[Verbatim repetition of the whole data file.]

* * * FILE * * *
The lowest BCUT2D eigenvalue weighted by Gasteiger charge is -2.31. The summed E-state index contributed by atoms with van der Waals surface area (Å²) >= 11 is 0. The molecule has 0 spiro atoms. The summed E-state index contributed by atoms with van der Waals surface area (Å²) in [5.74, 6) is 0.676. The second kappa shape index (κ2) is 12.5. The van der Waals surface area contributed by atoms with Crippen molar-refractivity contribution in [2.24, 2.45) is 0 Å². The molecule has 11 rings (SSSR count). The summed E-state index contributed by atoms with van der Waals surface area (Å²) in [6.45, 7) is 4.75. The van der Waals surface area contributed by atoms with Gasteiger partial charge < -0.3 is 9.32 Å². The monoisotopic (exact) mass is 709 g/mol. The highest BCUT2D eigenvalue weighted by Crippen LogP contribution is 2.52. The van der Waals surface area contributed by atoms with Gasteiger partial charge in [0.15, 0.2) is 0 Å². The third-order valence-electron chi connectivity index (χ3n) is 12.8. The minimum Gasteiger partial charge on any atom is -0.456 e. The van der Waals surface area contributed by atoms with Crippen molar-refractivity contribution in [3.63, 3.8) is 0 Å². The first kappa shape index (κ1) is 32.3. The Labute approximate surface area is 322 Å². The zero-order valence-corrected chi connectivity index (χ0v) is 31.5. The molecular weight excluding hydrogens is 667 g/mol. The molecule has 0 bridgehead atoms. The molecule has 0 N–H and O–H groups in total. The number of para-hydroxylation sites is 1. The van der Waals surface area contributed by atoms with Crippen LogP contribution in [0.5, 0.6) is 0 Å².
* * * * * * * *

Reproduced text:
The lowest BCUT2D eigenvalue weighted by Gasteiger charge is -2.31. The summed E-state index contributed by atoms with van der Waals surface area (Å²) >= 11 is 0. The molecule has 0 spiro atoms. The summed E-state index contributed by atoms with van der Waals surface area (Å²) in [5.74, 6) is 0.676. The second kappa shape index (κ2) is 12.5. The van der Waals surface area contributed by atoms with Crippen molar-refractivity contribution in [2.24, 2.45) is 0 Å². The molecule has 11 rings (SSSR count). The summed E-state index contributed by atoms with van der Waals surface area (Å²) in [6.45, 7) is 4.75. The van der Waals surface area contributed by atoms with Gasteiger partial charge < -0.3 is 9.32 Å². The monoisotopic (exact) mass is 709 g/mol. The highest BCUT2D eigenvalue weighted by Crippen LogP contribution is 2.52. The van der Waals surface area contributed by atoms with Gasteiger partial charge in [0.15, 0.2) is 0 Å². The third-order valence-electron chi connectivity index (χ3n) is 12.8. The minimum Gasteiger partial charge on any atom is -0.456 e. The van der Waals surface area contributed by atoms with Crippen molar-refractivity contribution in [3.63, 3.8) is 0 Å². The first kappa shape index (κ1) is 32.3. The Labute approximate surface area is 322 Å². The zero-order valence-corrected chi connectivity index (χ0v) is 31.5. The molecular weight excluding hydrogens is 667 g/mol. The molecule has 0 bridgehead atoms. The molecule has 0 N–H and O–H groups in total. The number of para-hydroxylation sites is 1. The van der Waals surface area contributed by atoms with Crippen LogP contribution in [0.5, 0.6) is 0 Å².